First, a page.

Although Nothing Sacred was never a Broadway play, it has the sort of tableaux that were big on thirties Broadway. Hazel goes to a nightclub whose floorshow features “Heroines of History” riding onstage on horseback. (Broads on horses were always box office.) Later, there is a classic “chaos” sequence when a hung-over Hazel has to listen to an elementary school glee club sing a “We’re sorry you’re dying, Hazel” song dedicated to her. While the club sings, Hazel gets bitten by a freckle-faced kid’s pet squirrel.4 Finally, and most famously, Lombard and March take turns punching each other out.5
Some delicate souls might consider Nothing Sacred racist, because it depicts black men (or at least one black man) as fat, ignorant, and promiscuous (but good-natured withal). Well, maybe it is racist.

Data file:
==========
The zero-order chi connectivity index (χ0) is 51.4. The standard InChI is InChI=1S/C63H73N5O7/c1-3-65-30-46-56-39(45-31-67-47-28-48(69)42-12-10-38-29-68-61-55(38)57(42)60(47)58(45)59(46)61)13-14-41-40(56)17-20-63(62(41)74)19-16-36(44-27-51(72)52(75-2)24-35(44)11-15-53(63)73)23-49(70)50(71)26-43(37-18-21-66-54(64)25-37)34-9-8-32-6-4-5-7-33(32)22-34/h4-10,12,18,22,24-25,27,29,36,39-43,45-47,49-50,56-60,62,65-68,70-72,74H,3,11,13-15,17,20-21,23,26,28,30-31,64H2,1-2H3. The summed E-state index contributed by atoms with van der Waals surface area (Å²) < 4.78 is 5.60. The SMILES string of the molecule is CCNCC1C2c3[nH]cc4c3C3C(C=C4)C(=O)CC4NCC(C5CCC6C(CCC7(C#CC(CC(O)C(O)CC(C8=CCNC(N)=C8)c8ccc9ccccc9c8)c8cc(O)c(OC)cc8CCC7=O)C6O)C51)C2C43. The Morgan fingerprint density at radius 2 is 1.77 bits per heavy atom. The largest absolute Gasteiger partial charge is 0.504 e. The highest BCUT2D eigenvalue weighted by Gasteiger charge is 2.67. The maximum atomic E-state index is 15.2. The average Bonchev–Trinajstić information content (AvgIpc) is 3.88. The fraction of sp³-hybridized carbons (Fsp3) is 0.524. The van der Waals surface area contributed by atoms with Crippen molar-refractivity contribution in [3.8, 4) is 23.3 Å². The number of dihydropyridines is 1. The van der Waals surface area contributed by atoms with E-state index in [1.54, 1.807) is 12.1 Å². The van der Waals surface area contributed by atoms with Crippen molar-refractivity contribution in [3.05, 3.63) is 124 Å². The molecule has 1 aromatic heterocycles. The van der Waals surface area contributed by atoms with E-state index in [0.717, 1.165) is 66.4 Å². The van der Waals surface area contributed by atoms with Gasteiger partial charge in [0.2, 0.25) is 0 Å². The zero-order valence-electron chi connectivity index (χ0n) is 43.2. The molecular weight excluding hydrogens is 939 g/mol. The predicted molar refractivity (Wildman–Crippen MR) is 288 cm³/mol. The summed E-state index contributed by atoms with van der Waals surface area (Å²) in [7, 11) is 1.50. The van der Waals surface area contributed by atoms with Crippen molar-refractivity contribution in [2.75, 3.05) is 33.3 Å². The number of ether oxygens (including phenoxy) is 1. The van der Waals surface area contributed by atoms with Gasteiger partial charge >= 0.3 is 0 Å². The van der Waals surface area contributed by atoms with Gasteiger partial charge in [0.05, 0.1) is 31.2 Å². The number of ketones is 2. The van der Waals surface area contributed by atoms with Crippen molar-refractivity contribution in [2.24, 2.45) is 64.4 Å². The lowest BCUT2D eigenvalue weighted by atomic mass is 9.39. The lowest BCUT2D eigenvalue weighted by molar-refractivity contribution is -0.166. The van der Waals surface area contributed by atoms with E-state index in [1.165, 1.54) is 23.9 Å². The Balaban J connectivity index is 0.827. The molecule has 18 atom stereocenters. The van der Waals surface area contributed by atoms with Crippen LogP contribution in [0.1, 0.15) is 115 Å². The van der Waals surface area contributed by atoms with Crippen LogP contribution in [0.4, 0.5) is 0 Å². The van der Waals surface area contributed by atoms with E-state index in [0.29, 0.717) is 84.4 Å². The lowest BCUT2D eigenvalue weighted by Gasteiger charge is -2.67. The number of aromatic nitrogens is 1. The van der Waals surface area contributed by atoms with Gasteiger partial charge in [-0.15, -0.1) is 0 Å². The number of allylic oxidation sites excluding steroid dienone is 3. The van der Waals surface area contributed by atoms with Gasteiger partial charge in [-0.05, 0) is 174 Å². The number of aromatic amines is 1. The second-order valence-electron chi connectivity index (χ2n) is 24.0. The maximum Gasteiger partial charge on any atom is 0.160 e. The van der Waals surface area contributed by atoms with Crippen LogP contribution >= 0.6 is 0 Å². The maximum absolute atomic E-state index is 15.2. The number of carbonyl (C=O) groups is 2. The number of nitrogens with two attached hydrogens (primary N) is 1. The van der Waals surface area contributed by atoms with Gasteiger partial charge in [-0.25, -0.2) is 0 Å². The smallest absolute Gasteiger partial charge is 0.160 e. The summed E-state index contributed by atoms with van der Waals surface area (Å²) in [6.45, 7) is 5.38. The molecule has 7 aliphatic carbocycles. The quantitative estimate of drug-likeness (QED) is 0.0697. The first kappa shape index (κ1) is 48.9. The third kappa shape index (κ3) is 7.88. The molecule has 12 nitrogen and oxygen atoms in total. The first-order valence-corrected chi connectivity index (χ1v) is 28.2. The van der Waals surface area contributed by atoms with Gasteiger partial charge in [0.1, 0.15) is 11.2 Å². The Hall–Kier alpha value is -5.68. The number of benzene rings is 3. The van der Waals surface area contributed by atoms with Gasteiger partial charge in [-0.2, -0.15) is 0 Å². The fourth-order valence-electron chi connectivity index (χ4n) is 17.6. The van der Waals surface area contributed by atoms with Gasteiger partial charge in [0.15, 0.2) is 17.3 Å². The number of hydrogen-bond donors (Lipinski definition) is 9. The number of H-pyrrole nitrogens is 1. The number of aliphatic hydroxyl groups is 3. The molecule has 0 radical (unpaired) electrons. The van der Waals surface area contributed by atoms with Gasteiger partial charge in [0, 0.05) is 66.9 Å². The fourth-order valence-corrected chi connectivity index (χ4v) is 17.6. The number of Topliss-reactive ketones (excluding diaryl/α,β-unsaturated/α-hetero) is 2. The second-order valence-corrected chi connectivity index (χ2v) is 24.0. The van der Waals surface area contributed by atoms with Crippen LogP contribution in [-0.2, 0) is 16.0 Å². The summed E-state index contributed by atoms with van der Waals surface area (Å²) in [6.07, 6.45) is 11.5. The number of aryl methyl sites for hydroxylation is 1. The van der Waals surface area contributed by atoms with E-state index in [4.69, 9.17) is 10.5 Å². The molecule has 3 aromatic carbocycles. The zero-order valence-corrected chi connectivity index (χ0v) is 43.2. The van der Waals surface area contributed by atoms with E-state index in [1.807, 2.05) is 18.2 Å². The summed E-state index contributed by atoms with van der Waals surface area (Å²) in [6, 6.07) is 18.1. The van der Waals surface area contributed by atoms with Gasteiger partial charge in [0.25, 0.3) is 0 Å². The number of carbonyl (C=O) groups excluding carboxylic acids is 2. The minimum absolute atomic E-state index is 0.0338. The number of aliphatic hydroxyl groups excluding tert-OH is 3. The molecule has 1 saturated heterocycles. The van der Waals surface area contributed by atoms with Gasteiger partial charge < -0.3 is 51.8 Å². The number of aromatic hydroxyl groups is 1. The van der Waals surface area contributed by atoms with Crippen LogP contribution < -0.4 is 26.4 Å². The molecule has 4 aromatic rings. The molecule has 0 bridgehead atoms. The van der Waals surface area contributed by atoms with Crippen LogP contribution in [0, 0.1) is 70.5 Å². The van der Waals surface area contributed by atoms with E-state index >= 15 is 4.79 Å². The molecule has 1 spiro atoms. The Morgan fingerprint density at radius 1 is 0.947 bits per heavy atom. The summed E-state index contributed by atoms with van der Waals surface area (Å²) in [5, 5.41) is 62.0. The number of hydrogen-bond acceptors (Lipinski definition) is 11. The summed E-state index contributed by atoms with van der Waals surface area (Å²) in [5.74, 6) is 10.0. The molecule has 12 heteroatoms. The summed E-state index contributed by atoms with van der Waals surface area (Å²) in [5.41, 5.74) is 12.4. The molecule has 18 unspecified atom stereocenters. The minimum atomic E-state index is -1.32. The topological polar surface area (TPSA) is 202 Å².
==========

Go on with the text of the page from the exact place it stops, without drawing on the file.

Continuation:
In the early fifties, a musical version of Nothing Sacred called Hazel Flagg played on Broadway. In 1954 it was turned into the film Living It Up, with Jerry Lewis taking over Lombard’s role and Dean Martin as the drinking doc. Janet Leigh became Wally Cook, and fell in love with Dean instead of Jerry. Unfortunately (or not), the film isn’t available on video.
It appears that the copyright has expired on Nothing Sacred and it’s floating around in a variety of formats. The Slingshot DVD I have has not-bad color (though I wonder if it couldn’t be better), with the nice bonus of two funny Mack Sennett one-reelers from the twenties that feature Lombard as a blonde bad girl. In both Campus Vamp and Matchmaking Mama she struggles unsuccessfully to woo pretty boy Matty Kemp away from sensible brunette Sally Eilers. Overall, picture quality for the two shorts is quite good, although both have strange, brief sequences featuring the Sennett bathing beauties in less than living color. In addition, there are short home movies featuring Lombard and hubby Clark Gable.